This one is for Sue :)
I dredged my brain for the reason why University of Maryland's mascot is a turtle. I came up empty. Enter good old wikipedia!
Maryland's state reptile is the diamondback terrapin. Duh! Testudo, our mascot, came to life in 1932 after Curly Byrd (football coach at the time) requested students to come up with a new mascot. And Testudo was born.
Diamondback terrapins are endangered due to overhunting for delicacies such as turtle soup (token dumb joke from visiting schools). They range far and wide from Florida to Cape Cod. Lady turtles can grow to 9 inches and the gentlemen turtles tend to be about 5 1/2 inches. This is called being sexually dimorphic (some bird and ducks do this too--sexes within the species are different sizes, colors, etc.)
On with the minutae...
The first bronze Tesudo statue was unveiled by a real live turtle. The Story:
On May 23, 1933, Testudo was unveiled to the world. The live terrapin used as a model had a ribbon attached to it, which was in turn attached to the canvas covering the sculpture. And as the smaller terrapin struggled forward, Testudo was revealed for the first time.Testudo has seen some rough times with kidnappings and such. He's a hearty soul and has managed to survive many trips off campus. There are now 3 Testudo bronze statues; one located in front of McKeldin Library, one at Byrd Stadium, and another gracing the front of Comcast Center, the Basketball arena.
We all rub Testudo's nose before game time for good luck :)
At first, Testudo had his perch in front of Ritchie Coliseum. Unfortunately, this relatively open spot soon became the scene of multiple crimes against the unguarded mascot, including painting, defacing the pedestal, and kidnapping. In 1947, when Testudo was captured by Johns Hopkins students, many Maryland students rushed to Baltimore and laid siege the building where the mascot was held. Even though 200 police were called to control the riot, the "siege" quickly turned into a party.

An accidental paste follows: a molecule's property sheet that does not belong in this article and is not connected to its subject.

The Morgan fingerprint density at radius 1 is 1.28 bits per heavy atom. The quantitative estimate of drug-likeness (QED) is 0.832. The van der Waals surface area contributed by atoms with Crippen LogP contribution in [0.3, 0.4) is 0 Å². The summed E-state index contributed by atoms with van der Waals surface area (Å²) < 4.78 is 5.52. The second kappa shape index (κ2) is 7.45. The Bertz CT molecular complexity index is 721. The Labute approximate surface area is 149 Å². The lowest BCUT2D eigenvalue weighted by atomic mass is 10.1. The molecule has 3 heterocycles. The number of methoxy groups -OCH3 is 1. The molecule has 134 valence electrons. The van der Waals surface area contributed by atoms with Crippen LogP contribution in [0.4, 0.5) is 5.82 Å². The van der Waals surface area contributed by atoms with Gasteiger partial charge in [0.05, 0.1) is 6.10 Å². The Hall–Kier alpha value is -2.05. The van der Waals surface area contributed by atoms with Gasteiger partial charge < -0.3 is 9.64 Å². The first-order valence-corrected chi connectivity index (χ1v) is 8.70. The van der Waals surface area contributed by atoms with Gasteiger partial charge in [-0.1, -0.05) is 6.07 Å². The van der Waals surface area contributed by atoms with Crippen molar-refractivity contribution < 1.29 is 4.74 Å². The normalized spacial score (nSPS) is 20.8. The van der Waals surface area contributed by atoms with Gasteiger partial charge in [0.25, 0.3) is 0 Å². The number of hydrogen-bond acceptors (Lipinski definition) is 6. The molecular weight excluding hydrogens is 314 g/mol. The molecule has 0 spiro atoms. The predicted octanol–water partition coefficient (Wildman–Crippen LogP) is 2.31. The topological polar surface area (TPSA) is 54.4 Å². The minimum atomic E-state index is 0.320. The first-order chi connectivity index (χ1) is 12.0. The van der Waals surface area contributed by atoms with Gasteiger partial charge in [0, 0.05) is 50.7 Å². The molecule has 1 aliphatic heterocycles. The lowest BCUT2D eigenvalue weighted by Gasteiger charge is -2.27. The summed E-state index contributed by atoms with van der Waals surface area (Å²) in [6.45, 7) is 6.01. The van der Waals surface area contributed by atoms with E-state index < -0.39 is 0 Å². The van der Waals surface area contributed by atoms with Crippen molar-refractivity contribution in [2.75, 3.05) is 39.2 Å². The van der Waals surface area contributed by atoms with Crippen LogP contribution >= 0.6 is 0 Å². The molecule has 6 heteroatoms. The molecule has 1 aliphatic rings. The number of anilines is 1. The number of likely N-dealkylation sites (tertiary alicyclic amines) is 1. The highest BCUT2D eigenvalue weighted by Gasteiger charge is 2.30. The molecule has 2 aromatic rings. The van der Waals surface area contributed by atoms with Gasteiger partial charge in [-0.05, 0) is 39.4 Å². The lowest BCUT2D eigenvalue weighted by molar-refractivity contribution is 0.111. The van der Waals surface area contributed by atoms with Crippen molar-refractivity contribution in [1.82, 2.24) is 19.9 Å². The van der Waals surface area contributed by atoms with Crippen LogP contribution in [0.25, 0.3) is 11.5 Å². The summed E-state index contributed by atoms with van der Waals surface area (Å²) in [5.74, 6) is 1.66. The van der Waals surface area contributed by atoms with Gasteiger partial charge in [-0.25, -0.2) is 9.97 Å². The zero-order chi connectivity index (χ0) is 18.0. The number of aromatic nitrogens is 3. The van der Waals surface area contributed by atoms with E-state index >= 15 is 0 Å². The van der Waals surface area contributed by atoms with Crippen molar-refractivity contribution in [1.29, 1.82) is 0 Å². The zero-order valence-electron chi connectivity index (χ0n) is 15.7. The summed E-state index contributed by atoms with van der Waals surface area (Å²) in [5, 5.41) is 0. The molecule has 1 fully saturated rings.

Soon after, Testudo was again snatched from his perch. Two years later, Byrd, now president of the University, received a call from a University of Virginia fraternity telling him to please get Testudo off their lawn.
With Testudo safely recovered, he was hidden in a campus carpentry shed until 1951. It had become apparent that greater security measures were needed to protect him. George O. Weber, Director of Physical Plant at College Park, and Class President for the Class of 1933 was determined to protect the campus mascot. So Testudo was filled with 700 pounds of cement and attached to his new perch in front of Byrd Stadium with long steel rods and hooks. While this put a stop to the terrapin-napping, painting was still a problem, especially by Johns Hopkins students. During one episode, Maryland students caught some Hopkins students in the act and promptly shaved their heads.